Fitness is one of the biggest parts of the Instagram community. There are abundant influencers preaching the importance of fitness and healthy eating, their feed filled with the perfect stills of leafy greens and their well sculpted body.

We are subjected to such a well drilled mindset in the society that all that we think of when seeing such “perfect” Instagram models is that the same can never be reflected on with us.

It is not an unjustified thinking because those perfect figure and a healthy lifestyle is what thousands and millions of people are idealizing and fawning over, thus making it a criteria of “standard” that we never deem to double check.

We fail to understand that every single person has different body shape and metabolism. Not everyone has the capability of maintaining the perfect figure like they can.

But, who cares, right? At the end of the day, you are not going to be showered with the likes and comments if you have 200 pounds.

“Let us become inclusive”

One of the primary reasons why I have struggled with my body image and still to this day do is because of the brands that have unmatched and unparalleled standards and definition when it comes to beauty.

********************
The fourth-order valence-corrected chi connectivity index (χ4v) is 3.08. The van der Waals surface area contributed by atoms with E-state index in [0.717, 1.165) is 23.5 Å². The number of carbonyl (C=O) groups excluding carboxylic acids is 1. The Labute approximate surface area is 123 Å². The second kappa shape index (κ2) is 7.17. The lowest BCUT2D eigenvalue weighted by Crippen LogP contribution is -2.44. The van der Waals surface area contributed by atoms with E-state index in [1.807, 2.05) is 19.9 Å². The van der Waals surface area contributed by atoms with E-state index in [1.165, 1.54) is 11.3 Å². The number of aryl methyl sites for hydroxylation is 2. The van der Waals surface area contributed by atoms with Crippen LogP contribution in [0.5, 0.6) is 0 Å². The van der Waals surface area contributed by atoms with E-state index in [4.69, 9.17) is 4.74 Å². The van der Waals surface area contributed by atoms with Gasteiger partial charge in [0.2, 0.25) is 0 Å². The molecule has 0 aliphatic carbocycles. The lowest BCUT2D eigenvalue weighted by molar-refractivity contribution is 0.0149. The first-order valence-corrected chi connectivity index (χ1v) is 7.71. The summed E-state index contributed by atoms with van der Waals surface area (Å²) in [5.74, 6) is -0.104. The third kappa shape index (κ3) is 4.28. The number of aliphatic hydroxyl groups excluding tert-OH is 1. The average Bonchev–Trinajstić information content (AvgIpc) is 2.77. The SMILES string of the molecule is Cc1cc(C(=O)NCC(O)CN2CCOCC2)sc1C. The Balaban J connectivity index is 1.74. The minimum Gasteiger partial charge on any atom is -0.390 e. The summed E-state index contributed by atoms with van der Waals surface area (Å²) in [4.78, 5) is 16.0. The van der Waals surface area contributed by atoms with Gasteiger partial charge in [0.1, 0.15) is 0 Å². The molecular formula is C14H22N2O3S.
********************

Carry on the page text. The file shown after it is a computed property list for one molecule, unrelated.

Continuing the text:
I would scroll through a clothing app and find nothing suitable in my size and that made me realize, if a brand that manufactures something as basic as clothes doesn’t want to be inclusive when it comes to their customer base, how can I expect the same from the rest of the world?

Possible insecurities – at a peak level.

“Why do I care?”

I have tried the most important way of trying to fight back this problem much like how many people advised me to – “JUST BRUSH IT ASIDE.”

But, at the end of the day, when it is you who has to step out of the house with stares scanning from the tip of your hair on the head to the sole of your shoe, you care.

When you have people side eyeing you because of the appearance and rounding off by making comments, you care.

When you have your own next of kin thinking you should start applying creams to even out your skin tone and work out to shed off those excess pounds because, “Have you see the other girls your age?”, you care.